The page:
Wes Anderson gets a bad rap. Critics say his movies are too precious, too quirky and too much of the same thing.
Wes Anderson gets a bad rap.
Critics say his movies are too precious, too quirky and too much of the same thing. Since his 1996 debut with “Bottle Rocket,” they claim, he’s been covering similar ground: stories about men who act like boys, who struggle with father (and mother) issues and who live unrealistic lives in even more unrealistic settings, whether they’re at a quirky prep school (“Rushmore”), in a quirky Manhattan mansion (“The Royal Tenenbaums”) or on a quirky ship (“The Life Aquatic with Steve Zissou”). Oh, and Owen Wilson is usually involved on some level, either as a cowriter (“Rushmore” and “Tenenbaums”) or a co-star (all the rest).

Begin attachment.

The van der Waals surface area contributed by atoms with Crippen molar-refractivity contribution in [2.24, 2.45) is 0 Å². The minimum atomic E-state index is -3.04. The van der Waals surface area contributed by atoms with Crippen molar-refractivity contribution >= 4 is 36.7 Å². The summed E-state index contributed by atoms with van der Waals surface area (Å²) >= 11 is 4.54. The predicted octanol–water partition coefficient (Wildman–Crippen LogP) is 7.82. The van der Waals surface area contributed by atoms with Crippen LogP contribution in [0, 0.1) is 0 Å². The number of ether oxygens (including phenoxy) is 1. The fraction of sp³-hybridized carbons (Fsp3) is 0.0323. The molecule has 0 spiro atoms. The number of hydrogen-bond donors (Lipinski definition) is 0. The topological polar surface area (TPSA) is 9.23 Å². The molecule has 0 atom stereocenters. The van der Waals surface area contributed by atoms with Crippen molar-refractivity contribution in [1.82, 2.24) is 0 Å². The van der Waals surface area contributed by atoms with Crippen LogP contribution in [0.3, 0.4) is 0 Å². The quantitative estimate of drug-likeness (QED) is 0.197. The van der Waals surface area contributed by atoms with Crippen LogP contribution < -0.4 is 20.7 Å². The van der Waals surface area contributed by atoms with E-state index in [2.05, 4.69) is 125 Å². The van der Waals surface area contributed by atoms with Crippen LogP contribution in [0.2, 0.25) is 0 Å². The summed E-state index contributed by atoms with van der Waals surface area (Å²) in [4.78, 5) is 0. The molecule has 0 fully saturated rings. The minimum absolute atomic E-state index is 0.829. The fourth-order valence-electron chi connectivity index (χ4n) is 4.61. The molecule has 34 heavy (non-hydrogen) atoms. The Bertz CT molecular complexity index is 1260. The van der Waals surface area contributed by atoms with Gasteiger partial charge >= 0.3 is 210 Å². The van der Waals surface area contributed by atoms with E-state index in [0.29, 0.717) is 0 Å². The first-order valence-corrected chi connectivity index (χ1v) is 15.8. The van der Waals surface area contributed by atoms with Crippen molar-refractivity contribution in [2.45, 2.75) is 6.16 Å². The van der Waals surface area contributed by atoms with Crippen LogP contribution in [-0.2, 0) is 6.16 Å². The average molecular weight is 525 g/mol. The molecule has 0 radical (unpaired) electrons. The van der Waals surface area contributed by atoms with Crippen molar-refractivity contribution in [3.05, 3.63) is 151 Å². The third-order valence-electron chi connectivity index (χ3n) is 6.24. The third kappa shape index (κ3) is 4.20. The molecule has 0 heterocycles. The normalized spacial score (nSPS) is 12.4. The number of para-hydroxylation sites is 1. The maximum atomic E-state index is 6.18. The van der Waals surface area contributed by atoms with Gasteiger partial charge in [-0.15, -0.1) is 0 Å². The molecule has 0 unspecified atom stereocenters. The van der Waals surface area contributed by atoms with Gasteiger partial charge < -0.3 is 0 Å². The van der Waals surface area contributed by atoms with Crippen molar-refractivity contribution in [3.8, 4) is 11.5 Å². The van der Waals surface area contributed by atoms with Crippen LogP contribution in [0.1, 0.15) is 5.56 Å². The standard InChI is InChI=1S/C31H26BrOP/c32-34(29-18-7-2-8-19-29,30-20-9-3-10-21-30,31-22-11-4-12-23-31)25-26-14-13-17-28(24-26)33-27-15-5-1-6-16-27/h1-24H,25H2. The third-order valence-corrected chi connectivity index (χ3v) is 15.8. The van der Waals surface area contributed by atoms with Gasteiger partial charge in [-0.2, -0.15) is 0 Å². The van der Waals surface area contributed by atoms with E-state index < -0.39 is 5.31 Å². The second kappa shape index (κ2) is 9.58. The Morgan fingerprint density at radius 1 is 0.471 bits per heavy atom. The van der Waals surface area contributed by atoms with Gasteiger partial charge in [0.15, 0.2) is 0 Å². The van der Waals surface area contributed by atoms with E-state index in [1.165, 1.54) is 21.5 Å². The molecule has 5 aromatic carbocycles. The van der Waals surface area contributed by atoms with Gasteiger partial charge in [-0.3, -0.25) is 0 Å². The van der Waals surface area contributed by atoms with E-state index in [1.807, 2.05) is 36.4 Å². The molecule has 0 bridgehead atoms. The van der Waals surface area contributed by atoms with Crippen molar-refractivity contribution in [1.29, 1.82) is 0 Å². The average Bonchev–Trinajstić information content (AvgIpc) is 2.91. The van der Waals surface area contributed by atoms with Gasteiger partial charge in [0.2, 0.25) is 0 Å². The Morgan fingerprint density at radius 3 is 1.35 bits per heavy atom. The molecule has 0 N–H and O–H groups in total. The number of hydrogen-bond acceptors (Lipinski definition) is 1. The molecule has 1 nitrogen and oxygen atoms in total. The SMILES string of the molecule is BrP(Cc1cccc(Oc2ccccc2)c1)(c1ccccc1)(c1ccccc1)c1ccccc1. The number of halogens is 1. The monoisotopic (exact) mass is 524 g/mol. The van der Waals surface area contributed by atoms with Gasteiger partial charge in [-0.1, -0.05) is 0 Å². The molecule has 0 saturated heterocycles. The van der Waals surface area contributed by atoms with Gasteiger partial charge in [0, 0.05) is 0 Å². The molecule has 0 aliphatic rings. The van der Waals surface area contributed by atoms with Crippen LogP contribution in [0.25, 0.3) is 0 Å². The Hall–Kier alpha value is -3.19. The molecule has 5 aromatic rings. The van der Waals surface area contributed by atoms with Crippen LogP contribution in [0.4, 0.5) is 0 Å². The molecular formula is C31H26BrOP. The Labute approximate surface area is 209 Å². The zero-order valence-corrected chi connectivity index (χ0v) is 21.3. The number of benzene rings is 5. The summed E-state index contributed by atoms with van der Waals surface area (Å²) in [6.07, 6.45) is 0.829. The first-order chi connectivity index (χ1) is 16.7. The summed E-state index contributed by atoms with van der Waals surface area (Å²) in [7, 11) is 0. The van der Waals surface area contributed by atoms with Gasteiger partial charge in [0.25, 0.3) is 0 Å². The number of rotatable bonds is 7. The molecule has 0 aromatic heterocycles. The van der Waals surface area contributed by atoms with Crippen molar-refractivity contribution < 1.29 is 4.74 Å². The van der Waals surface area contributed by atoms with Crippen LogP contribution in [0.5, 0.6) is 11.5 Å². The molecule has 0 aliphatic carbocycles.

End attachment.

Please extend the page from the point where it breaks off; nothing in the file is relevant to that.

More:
Even Anderson’s most recent film, “Fantastic Mr. Fox,” was slammed for following the formula, and it’s a movie about animated animals, for Pete’s sake. (Though, admittedly, it did involve Owen Wilson.)
Anderson’s 2007 movie, “The Darjeeling Limited,” fits squarely into this formula. Three men (who act like boys) are coping with their dad’s death on a train trip through India. And yes, the train itself is especially quirky. And yes, Owen Wilson plays one of the sons. But I’d argue that, like all his movies, “Darjeeling” does something unique and special with those standard Anderson elements.